To support the seat, the 12 inch long seat tube is welded to the top of the cut-off seat tube and then braces with any small tubing such as a seat of seat stays cut from another old frame. When you are testing your seat angle, you can get away without the bracing as long as you don’t put any hard pressure against the back of the seat. For riding though, you will definitely need the seat tube bracing.
The seat will be held to the frame by a set of tabs that have holes drilled for wood screws. Any 1 inch wide 1/8 inch or similar flatbar can be used to make the seat mounting tabs, and they are made 6 inches long so that there is about 3 inches of material on each side of the frame tubing to mount the seat. Weld the seat mounting tabs to the frame so that the wood screws will fasten each part of the seat in the approximate center of each board.
The seat mounting tabs are shown here welded to the frame so that each seat board will be held to the frame by a set of wood screws. If you are not yet sure of your final seat angle, then leave out the seat back support tubing until you have had a chance to sit on the frame and see if your seat angle is comfortable. You could also make an adjustable seat back by hinging the seat back support tube and installing some kind of clamp that will allow the seat back support tubing to be moved along the frame and then locked into position.
The seat is made of 3/4 inch thick plywood and foam as shown here. Feel free to make your seat any width and height you like, but for a reference, I like to make my seat base 10 inches wide at the back, 8 inches wide at the front, and 10 inches in length. I usually make the seat back 10 inches wide at the back, 8 inches wide at the top, and 12 inches in length. To further enhance the seat, another top section can be added to support your upper back, but for now, this basic seat will get you started. For seat padding, I use a firm 1.5 inch thick foam that has been cut to fit onto the plywood seat boards. You will need to install your seat padding before moving on with the frame design.
Fasten the two seat boards together where they meet using a pair of bent L-shaped shelf brackets so that your seat becomes one single assembly. You can then glue the foam to the plywood using some spray adhesive. The shelf brackets will be strong enough to hold your seat boards together yet still allow some give if you want to force the seat into another angle later as you make modifications to your bike. Once your seat is made, fasten it to the frame by using the four wood screws through the seat mounting tabs installed on the frame.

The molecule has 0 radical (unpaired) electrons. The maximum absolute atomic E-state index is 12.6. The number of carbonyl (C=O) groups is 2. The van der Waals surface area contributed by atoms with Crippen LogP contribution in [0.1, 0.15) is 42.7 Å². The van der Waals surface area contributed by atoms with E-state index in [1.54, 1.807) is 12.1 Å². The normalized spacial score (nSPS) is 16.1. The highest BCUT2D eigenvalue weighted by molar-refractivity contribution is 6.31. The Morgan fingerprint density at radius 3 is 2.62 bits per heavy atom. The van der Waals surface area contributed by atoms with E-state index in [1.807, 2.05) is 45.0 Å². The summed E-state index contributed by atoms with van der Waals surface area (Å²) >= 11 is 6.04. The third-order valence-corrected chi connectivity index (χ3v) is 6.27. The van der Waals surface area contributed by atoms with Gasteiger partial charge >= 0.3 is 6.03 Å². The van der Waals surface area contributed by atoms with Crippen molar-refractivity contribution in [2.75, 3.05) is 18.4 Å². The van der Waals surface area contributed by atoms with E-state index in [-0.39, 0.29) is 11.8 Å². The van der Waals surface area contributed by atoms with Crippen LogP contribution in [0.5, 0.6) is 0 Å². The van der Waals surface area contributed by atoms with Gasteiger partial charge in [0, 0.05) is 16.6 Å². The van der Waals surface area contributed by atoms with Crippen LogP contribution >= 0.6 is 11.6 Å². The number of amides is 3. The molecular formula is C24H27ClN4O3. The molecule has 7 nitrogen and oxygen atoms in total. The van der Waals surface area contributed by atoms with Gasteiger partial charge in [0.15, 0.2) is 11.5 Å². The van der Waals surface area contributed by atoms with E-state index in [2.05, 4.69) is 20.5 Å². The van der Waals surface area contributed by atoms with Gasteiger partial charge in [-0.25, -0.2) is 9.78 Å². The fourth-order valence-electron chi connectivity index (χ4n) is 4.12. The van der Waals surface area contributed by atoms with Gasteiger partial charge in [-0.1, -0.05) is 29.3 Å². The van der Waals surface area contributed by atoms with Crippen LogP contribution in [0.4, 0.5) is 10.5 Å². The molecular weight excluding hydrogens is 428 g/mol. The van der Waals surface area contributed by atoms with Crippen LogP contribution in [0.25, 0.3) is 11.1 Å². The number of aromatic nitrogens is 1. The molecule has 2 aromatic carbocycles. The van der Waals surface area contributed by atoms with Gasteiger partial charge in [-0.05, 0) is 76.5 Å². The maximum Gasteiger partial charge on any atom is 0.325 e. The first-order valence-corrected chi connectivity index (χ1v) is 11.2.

The main difference between this bike and a regular upright bicycle is the fact that the cranks are placed ahead of the front wheel rather than between the wheels. This recumbent position lets you push your full energy into the cranks and offers both a comfort and aerodynamic advantage over a regular bicycle seating position.
To get your cranks in front of the frame, you will need a set of tubes to create a triangulated boom and a bottom bracket to weld to the end of these boom tubes. Unfortunately, you can’t easily remove the unused bottom bracket from your frame and transplant it here since it is holding all of your frame tubes together, so you will have to salvage one from another frame.
If you have to choose between a bottom bracket for a single piece cranks set and a 3-piece crankset, then choose the threaded bottom bracket for a 3-piece crankset as these will offer the most selection when choosing a crank set (see our crank and bottom bracket tutorials on the main page for more information).
Clean up your bottom bracket shell with a grinder and then make a fishmouth cut on one of your boom tubes to conform to the bottom bracket as shown here. Before cutting the boom tube length, read ahead to see how the length of the boom tubing will be determined.
Part 3 in tomorrow’s blog.